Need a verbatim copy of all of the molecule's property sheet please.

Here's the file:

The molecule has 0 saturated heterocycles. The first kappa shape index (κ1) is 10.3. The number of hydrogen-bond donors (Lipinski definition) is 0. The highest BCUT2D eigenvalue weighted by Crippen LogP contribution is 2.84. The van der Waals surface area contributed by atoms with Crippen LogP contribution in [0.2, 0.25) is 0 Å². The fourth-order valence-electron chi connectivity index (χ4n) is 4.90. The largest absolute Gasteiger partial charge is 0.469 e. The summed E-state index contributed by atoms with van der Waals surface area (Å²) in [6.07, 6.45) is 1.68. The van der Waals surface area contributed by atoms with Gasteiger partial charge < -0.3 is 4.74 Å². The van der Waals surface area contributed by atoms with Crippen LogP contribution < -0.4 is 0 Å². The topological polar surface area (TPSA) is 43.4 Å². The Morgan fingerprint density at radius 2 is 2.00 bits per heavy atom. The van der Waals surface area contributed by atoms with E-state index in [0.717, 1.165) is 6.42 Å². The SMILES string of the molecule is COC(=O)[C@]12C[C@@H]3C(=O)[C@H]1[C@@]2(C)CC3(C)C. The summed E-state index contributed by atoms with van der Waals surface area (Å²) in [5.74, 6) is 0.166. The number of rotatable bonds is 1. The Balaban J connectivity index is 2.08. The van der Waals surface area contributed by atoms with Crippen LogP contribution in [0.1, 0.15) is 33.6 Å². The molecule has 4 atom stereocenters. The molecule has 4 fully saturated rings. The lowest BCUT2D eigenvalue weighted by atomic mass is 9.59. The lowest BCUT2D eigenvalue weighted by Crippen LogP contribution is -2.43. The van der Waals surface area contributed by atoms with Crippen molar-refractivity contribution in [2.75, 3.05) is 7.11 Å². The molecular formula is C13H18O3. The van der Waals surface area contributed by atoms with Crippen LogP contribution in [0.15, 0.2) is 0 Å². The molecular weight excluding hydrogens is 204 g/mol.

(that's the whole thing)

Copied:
The molecule has 0 saturated heterocycles. The first kappa shape index (κ1) is 10.3. The number of hydrogen-bond donors (Lipinski definition) is 0. The highest BCUT2D eigenvalue weighted by Crippen LogP contribution is 2.84. The van der Waals surface area contributed by atoms with Crippen LogP contribution in [0.2, 0.25) is 0 Å². The fourth-order valence-electron chi connectivity index (χ4n) is 4.90. The largest absolute Gasteiger partial charge is 0.469 e. The summed E-state index contributed by atoms with van der Waals surface area (Å²) in [6.07, 6.45) is 1.68. The van der Waals surface area contributed by atoms with Gasteiger partial charge < -0.3 is 4.74 Å². The van der Waals surface area contributed by atoms with Crippen LogP contribution < -0.4 is 0 Å². The topological polar surface area (TPSA) is 43.4 Å². The Morgan fingerprint density at radius 2 is 2.00 bits per heavy atom. The van der Waals surface area contributed by atoms with E-state index in [0.717, 1.165) is 6.42 Å². The SMILES string of the molecule is COC(=O)[C@]12C[C@@H]3C(=O)[C@H]1[C@@]2(C)CC3(C)C. The summed E-state index contributed by atoms with van der Waals surface area (Å²) in [5.74, 6) is 0.166. The number of rotatable bonds is 1. The Balaban J connectivity index is 2.08. The van der Waals surface area contributed by atoms with Crippen LogP contribution in [0.1, 0.15) is 33.6 Å². The molecule has 4 atom stereocenters. The molecule has 4 fully saturated rings. The lowest BCUT2D eigenvalue weighted by atomic mass is 9.59. The lowest BCUT2D eigenvalue weighted by Crippen LogP contribution is -2.43. The van der Waals surface area contributed by atoms with Crippen molar-refractivity contribution in [2.75, 3.05) is 7.11 Å². The molecular formula is C13H18O3. The van der Waals surface area contributed by atoms with Crippen LogP contribution in [0.15, 0.2) is 0 Å². The molecular weight excluding hydrogens is 204 g/mol.